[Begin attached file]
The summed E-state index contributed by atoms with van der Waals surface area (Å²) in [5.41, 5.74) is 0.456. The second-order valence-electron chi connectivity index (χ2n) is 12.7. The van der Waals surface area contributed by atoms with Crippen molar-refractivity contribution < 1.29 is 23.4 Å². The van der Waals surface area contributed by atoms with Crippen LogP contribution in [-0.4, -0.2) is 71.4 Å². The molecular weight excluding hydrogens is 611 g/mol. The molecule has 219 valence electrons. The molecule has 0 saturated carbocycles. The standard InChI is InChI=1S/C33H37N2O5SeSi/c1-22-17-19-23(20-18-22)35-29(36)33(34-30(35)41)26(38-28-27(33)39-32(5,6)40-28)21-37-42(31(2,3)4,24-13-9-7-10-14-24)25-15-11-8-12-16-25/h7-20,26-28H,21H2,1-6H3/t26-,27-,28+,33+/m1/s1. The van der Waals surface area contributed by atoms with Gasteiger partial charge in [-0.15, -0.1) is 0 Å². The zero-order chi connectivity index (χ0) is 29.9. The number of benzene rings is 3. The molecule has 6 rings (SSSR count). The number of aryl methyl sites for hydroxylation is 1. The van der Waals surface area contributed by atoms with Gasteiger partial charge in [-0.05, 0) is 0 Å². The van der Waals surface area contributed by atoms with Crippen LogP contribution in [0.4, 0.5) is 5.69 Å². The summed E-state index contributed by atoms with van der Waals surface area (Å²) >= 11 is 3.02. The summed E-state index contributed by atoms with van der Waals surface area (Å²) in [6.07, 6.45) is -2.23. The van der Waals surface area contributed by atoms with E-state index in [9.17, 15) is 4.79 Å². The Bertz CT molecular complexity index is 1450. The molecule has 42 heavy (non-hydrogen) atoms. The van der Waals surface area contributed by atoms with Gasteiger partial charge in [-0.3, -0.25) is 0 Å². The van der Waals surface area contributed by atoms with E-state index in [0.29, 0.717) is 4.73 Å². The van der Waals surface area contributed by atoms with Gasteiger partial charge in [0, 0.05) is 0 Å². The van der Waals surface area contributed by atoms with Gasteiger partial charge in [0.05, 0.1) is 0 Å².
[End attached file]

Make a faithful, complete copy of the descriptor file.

The summed E-state index contributed by atoms with van der Waals surface area (Å²) in [5.41, 5.74) is 0.456. The second-order valence-electron chi connectivity index (χ2n) is 12.7. The van der Waals surface area contributed by atoms with Crippen molar-refractivity contribution < 1.29 is 23.4 Å². The van der Waals surface area contributed by atoms with Crippen LogP contribution in [-0.4, -0.2) is 71.4 Å². The molecular weight excluding hydrogens is 611 g/mol. The molecule has 219 valence electrons. The molecule has 0 saturated carbocycles. The standard InChI is InChI=1S/C33H37N2O5SeSi/c1-22-17-19-23(20-18-22)35-29(36)33(34-30(35)41)26(38-28-27(33)39-32(5,6)40-28)21-37-42(31(2,3)4,24-13-9-7-10-14-24)25-15-11-8-12-16-25/h7-20,26-28H,21H2,1-6H3/t26-,27-,28+,33+/m1/s1. The van der Waals surface area contributed by atoms with Gasteiger partial charge in [-0.15, -0.1) is 0 Å². The zero-order chi connectivity index (χ0) is 29.9. The number of benzene rings is 3. The molecule has 6 rings (SSSR count). The number of aryl methyl sites for hydroxylation is 1. The van der Waals surface area contributed by atoms with Gasteiger partial charge in [-0.05, 0) is 0 Å². The van der Waals surface area contributed by atoms with Crippen LogP contribution in [0.4, 0.5) is 5.69 Å². The summed E-state index contributed by atoms with van der Waals surface area (Å²) >= 11 is 3.02. The summed E-state index contributed by atoms with van der Waals surface area (Å²) in [6.07, 6.45) is -2.23. The van der Waals surface area contributed by atoms with E-state index in [9.17, 15) is 4.79 Å². The Bertz CT molecular complexity index is 1450. The molecule has 42 heavy (non-hydrogen) atoms. The van der Waals surface area contributed by atoms with Gasteiger partial charge in [-0.3, -0.25) is 0 Å². The van der Waals surface area contributed by atoms with E-state index in [0.29, 0.717) is 4.73 Å². The van der Waals surface area contributed by atoms with Gasteiger partial charge in [0, 0.05) is 0 Å². The van der Waals surface area contributed by atoms with Gasteiger partial charge in [0.05, 0.1) is 0 Å².